Both the People and Nationalist parties came to dominate Egyptian politics until World War I, but the new leaders of the national movement for independence following four arduous years of war (in which Great Britain declared Egypt a British protectorate) were closer to the secular, liberal principles of Lutfi el-Sayyed and the People's Party. Prominent among these was Saad Zaghlul who led the new movement through the Wafd Party.
Saad Zaghlul held several ministerial positions before he was elected to the Legislative Assembly and organized a mass movement demanding an end to the British Protectorate. He garnered such massive popularity among the Egyptian people that he came to be known as 'Father of the Egyptians'. When on March 8, 1919 the British arrested Zaghlul and his associates and exiled them to Malta, the Egyptian people staged their first modern revolution. Demonstrations and strikes across Egypt by students, civil servants, merchants, peasants, workers, religious leaders; by Egyptian women; by Copts as well as Muslims became such a daily occurrence that normal life was brought to a halt. The uprising in the Egyptian countryside was more violent, involving attacks on British military installations, civilian facilities and personnel. By the end of March, it was apparent that the Wafd had gained countrywide support leading London to issue a unilateral declaration of Egyptian independence on February 22, 1922.
The Wafd Party drafted a new Constitution in 1923 based on a parliamentary representative system. Egyptian independence at this stage was provisional, as British forces continued to be physically present on Egyptian soil. Saad Zaghlul became the first popularly-elected Prime Minister of Egypt in 1924, and in 1936 the Anglo-Egyptian Treaty was concluded. Many cultural and economic developments accompanied the inter-war period. New forces that came to prominence were the Muslim Brotherhood and the Young Egypt Party, which attracted more radical elements of Egyptian society. In 1920, Banque Misr (Bank of Egypt) was founded by Talaat Pasha Harb as "an Egyptian bank for Egyptians only" which restricted shareholding to native Egyptians. Bank Misr helped finance various new Egyptian-owned businesses, including textile factories, insurance, publishing and tourism companies, along with Egypt's national airline EgyptAir.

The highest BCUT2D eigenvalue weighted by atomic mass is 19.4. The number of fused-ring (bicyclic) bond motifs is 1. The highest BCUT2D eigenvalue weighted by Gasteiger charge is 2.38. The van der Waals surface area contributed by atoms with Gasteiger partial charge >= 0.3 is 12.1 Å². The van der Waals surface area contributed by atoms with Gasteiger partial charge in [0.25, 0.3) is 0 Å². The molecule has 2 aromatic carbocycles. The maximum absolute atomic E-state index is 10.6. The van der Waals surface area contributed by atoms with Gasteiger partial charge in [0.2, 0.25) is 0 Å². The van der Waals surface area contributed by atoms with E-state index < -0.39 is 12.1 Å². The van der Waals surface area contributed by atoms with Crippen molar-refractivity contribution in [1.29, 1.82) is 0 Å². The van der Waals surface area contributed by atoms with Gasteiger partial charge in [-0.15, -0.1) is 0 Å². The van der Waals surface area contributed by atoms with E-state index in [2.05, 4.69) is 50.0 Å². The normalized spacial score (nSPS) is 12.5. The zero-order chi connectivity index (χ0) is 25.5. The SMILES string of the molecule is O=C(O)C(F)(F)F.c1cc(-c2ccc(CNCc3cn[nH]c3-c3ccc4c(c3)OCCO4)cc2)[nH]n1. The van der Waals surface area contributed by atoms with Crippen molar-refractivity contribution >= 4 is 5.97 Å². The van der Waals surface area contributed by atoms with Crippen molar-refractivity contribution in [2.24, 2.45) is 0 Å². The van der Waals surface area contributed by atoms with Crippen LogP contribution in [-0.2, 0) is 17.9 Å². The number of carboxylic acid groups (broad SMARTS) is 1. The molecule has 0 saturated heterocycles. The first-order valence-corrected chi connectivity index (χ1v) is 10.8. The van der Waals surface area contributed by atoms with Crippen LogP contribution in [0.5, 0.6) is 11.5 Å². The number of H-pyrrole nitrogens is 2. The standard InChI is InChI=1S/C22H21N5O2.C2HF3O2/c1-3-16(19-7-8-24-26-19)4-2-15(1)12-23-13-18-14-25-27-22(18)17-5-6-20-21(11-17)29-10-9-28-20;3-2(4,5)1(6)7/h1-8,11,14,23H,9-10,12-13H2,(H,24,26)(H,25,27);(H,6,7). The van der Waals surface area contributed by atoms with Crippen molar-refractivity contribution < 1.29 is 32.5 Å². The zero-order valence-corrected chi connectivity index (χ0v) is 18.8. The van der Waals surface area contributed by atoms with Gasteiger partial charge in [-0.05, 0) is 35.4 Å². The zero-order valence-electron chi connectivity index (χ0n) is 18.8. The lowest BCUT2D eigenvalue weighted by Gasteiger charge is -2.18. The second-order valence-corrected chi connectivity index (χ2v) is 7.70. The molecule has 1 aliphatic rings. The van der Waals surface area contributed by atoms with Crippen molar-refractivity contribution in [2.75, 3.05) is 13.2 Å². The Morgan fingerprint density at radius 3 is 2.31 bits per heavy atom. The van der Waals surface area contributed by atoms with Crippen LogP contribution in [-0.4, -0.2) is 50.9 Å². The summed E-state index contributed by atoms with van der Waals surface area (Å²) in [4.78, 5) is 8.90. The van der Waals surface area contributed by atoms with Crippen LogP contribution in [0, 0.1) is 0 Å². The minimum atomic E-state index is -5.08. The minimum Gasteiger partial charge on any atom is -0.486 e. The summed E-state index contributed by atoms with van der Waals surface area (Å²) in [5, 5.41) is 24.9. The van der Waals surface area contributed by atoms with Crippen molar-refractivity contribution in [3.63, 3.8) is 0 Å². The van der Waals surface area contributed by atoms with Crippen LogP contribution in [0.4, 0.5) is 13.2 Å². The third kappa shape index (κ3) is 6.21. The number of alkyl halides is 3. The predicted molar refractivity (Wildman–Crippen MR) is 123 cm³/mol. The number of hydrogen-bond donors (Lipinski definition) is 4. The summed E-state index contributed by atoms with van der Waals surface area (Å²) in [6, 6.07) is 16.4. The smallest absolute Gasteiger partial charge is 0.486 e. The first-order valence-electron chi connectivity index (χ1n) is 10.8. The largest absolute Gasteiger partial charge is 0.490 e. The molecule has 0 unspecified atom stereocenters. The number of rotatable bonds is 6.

Under the parliamentary monarchy, Egypt reached the peak of its modern intellectual Renaissance that was started by Rifa'a el-Tahtawy nearly a century earlier. The most prominent Egyptian thinkers and writers of modern history belonged to this period. Among those who set the intellectual tone of a newly independent Egypt, in addition to Muhammad Abduh and Ahmed Lutfi el-Sayed, were Qasim Amin, Muhammad Husayn Haykal, Taha Hussein, Abbas el-'Akkad, Tawfiq el-Hakeem, and Salama Moussa. They delineated a liberal outlook for their country expressed as a commitment to individual freedom, secularism, an evolutionary view of the world and faith in science to bring progress to human society. This period was looked upon with fondness by future generations of Egyptians as a Golden Age of Egyptian liberalism, openness, and an Egypt-centered attitude that put the country's interests center stage.
When Egyptian novelist and Noble Prize laureate Naguib Mahfouz died in 2006, many Egyptians felt that perhaps the last of the Greats of Egypt's golden age had passed away. In his dialogues with close associate and journalist Mohamed Salmawy, published as Mon Égypte, Mahfouz had this to say: